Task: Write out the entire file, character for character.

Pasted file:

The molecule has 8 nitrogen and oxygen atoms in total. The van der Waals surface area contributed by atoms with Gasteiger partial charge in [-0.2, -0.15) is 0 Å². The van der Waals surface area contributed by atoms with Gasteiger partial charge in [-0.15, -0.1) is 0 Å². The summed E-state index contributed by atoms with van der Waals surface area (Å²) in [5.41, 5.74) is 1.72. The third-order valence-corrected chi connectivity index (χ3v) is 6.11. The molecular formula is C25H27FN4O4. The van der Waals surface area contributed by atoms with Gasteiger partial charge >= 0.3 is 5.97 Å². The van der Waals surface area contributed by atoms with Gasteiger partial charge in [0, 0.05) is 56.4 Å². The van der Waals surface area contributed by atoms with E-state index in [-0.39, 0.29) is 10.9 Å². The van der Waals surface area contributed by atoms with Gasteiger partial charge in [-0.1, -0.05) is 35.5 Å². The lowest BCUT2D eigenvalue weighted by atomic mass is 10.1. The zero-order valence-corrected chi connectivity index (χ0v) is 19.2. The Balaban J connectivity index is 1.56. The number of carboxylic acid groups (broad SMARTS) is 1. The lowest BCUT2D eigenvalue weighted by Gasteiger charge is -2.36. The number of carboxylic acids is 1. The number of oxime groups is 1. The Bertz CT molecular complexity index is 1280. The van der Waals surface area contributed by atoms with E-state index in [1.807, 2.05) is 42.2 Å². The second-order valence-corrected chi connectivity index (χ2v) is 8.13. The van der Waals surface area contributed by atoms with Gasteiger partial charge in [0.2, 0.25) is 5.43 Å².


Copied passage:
The molecule has 8 nitrogen and oxygen atoms in total. The van der Waals surface area contributed by atoms with Gasteiger partial charge in [-0.2, -0.15) is 0 Å². The van der Waals surface area contributed by atoms with Gasteiger partial charge in [-0.15, -0.1) is 0 Å². The summed E-state index contributed by atoms with van der Waals surface area (Å²) in [5.41, 5.74) is 1.72. The third-order valence-corrected chi connectivity index (χ3v) is 6.11. The molecular formula is C25H27FN4O4. The van der Waals surface area contributed by atoms with Gasteiger partial charge >= 0.3 is 5.97 Å². The van der Waals surface area contributed by atoms with Gasteiger partial charge in [0, 0.05) is 56.4 Å². The van der Waals surface area contributed by atoms with E-state index in [-0.39, 0.29) is 10.9 Å². The van der Waals surface area contributed by atoms with Gasteiger partial charge in [-0.1, -0.05) is 35.5 Å². The lowest BCUT2D eigenvalue weighted by atomic mass is 10.1. The zero-order valence-corrected chi connectivity index (χ0v) is 19.2. The Balaban J connectivity index is 1.56. The number of carboxylic acid groups (broad SMARTS) is 1. The lowest BCUT2D eigenvalue weighted by Gasteiger charge is -2.36. The number of carboxylic acids is 1. The number of oxime groups is 1. The Bertz CT molecular complexity index is 1280. The van der Waals surface area contributed by atoms with E-state index in [1.807, 2.05) is 42.2 Å². The second-order valence-corrected chi connectivity index (χ2v) is 8.13. The van der Waals surface area contributed by atoms with Gasteiger partial charge in [0.2, 0.25) is 5.43 Å².